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Thursday, February 13, 2014

How to save money with cheap garden upgrades

There's a lasting allure attached to the designing of gardens for pleasure as opposed to tilling the soil in order to raise food.  Gardening that focuses on visual entertainment rather than practical benefit has been a province of the wealthy for several millennia, and is sometimes elevated to an art form.
The Hanging Gardens of Babylon, which was a series of landscaped terraces built in the desert around 600 BCE, were considered one of the seven wonders of the ancient world.  The Chinese still maintain the magnificent Imperial Gardens of the old dynastic rulers in the Forbidden City, which cover 12,000 square metres and contain trees that have been cultivated for hundreds of years, and Japan opens similar gardens in Tokyo and Kyoto to the public regularly.

Today's casual gardener has access to the collective gardening wisdom of the ages in creating decorative effects, and the elements most often chosen for use in pleasure gardens have remained the same:  seating carefully arranged to catch the best views, plants chosen to present attractive displays all the year through, water features, pieces of sculpture, and accessories chosen to delight the eye.

Most popular garden additions

A little labour and ingenuity, plus an eye for beauty, are all that's required to bring the following elements into your garden successfully.  The simplest way to add dramatic focus to your garden is a water feature.  Installing a water feature can be done very quickly and cheaply, as the basic components are few.  You'll need a reservoir to hold the water, a submersible pump to cycle the water from reservoir to fountainhead and back, and the fountain spigot itself, which is optional.  The pump can run on electrical current from inside your house, and you'll want to incorporate a suitable circuit breaker as a safety measure.

Patio.  While usually more costly than a water feature, a patio gives you a space in which to host gatherings.  The materials needed for a patio are rather more expensive than those for a water feature, as to do the best job you'll need a foundation layer (usually of sand or crushed concrete) plus mortar and paving stones.  Depending on the type of paving you select, you can keep your costs low (a single sheet of concrete is cheapest, followed by concrete paving blocks) or spend more on pre-cut stone blocks like slate, shale, granite, or limestone.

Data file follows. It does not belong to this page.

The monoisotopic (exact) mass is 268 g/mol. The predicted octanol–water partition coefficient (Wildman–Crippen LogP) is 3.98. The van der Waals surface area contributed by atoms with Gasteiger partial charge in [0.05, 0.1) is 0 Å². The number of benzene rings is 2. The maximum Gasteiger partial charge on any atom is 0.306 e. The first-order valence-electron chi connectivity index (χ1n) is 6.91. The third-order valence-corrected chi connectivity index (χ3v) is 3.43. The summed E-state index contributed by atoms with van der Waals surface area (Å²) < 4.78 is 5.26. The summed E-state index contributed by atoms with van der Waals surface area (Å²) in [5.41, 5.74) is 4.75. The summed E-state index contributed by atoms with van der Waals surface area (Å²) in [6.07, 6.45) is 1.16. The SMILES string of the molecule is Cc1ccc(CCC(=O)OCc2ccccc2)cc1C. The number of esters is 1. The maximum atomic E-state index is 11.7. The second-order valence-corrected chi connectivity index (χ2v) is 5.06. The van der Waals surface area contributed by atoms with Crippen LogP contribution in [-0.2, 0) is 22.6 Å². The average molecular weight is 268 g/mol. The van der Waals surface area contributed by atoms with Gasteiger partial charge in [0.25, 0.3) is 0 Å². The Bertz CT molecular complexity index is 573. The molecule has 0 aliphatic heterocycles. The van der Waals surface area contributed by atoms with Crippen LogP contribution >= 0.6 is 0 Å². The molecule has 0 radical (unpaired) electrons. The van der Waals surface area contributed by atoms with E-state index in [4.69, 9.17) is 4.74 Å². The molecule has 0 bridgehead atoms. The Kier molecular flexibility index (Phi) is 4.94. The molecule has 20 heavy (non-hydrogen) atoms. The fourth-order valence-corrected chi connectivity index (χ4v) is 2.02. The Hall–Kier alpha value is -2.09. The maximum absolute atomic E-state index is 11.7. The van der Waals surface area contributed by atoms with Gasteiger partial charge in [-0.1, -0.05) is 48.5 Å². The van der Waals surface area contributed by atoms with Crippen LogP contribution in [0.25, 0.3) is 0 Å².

Planters.  Almost anything, from wine casks to breeze blocks, can be converted to a planter.  The chief requirements are the capacity to hold garden soil and an outlet for drainage, to permit water to percolate through the soil, and any container that serves those purposes will do.  You can cast a planter in regular concrete, or mix up some cement-based hypertufa to mold a planter that resembles a stone watering trough.  The easiest planters to build are made of scrap lumber like wooden pallets, because you can knock together a box of any size, dump in a few bags of soil, and start transplanting.

Grill for outdoor cooking.  You can spend several hundred pounds on a gas-powered barbecue with a posh rain cover  (do check that you are getting the best rates available if seeking additional funds for this venture) or you can dig a shallow firepit, bank it with cobbles or leftover concrete, and place a wire grill over it on which your food can cook.  It's even possible to take the wire rack from your toaster oven and set it on little stacks of bricks, for that matter, because it's really that easy to construct an outdoor grill.  You can construct quite a large grill by adapting an old metal mesh-top table.  Separate the existing leg assembly from the top, which will form the grill, and substitute some shorter supports around the sides.  The smaller table tops work best for this application, but if all you can find is a larger size you can use only that part of the top that actually fits over your firepit.

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